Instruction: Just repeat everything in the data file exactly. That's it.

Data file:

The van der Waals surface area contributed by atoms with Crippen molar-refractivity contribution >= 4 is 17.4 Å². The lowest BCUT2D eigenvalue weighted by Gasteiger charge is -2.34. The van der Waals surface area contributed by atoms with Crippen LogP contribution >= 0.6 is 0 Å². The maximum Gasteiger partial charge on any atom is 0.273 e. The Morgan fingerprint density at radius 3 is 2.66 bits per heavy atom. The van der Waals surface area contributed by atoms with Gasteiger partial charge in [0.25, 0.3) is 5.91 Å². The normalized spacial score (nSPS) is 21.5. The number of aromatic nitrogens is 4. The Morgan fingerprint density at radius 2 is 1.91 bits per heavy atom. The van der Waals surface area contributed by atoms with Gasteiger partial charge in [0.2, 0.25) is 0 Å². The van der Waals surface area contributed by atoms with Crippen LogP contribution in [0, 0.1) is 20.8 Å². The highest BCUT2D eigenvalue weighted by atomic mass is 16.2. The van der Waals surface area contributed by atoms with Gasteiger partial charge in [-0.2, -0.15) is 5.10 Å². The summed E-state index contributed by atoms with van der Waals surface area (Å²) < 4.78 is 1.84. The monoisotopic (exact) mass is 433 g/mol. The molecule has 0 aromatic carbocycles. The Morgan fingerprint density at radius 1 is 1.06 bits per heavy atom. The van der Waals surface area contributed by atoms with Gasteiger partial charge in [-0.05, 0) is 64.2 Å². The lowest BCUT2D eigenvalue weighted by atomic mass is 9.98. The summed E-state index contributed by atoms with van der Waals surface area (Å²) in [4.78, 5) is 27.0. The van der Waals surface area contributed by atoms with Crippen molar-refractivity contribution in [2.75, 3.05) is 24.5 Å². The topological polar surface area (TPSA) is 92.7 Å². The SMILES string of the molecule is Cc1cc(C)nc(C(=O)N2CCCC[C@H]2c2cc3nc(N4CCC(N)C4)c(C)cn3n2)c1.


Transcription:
The van der Waals surface area contributed by atoms with Crippen molar-refractivity contribution >= 4 is 17.4 Å². The lowest BCUT2D eigenvalue weighted by Gasteiger charge is -2.34. The van der Waals surface area contributed by atoms with Crippen LogP contribution >= 0.6 is 0 Å². The maximum Gasteiger partial charge on any atom is 0.273 e. The Morgan fingerprint density at radius 3 is 2.66 bits per heavy atom. The van der Waals surface area contributed by atoms with Gasteiger partial charge in [0.25, 0.3) is 5.91 Å². The normalized spacial score (nSPS) is 21.5. The number of aromatic nitrogens is 4. The Morgan fingerprint density at radius 2 is 1.91 bits per heavy atom. The van der Waals surface area contributed by atoms with Gasteiger partial charge in [0.2, 0.25) is 0 Å². The van der Waals surface area contributed by atoms with Crippen LogP contribution in [0, 0.1) is 20.8 Å². The highest BCUT2D eigenvalue weighted by atomic mass is 16.2. The van der Waals surface area contributed by atoms with Gasteiger partial charge in [-0.2, -0.15) is 5.10 Å². The summed E-state index contributed by atoms with van der Waals surface area (Å²) < 4.78 is 1.84. The monoisotopic (exact) mass is 433 g/mol. The molecule has 0 aromatic carbocycles. The Morgan fingerprint density at radius 1 is 1.06 bits per heavy atom. The van der Waals surface area contributed by atoms with Gasteiger partial charge in [-0.05, 0) is 64.2 Å². The lowest BCUT2D eigenvalue weighted by atomic mass is 9.98. The summed E-state index contributed by atoms with van der Waals surface area (Å²) in [4.78, 5) is 27.0. The van der Waals surface area contributed by atoms with Crippen molar-refractivity contribution in [2.75, 3.05) is 24.5 Å². The topological polar surface area (TPSA) is 92.7 Å². The SMILES string of the molecule is Cc1cc(C)nc(C(=O)N2CCCC[C@H]2c2cc3nc(N4CCC(N)C4)c(C)cn3n2)c1.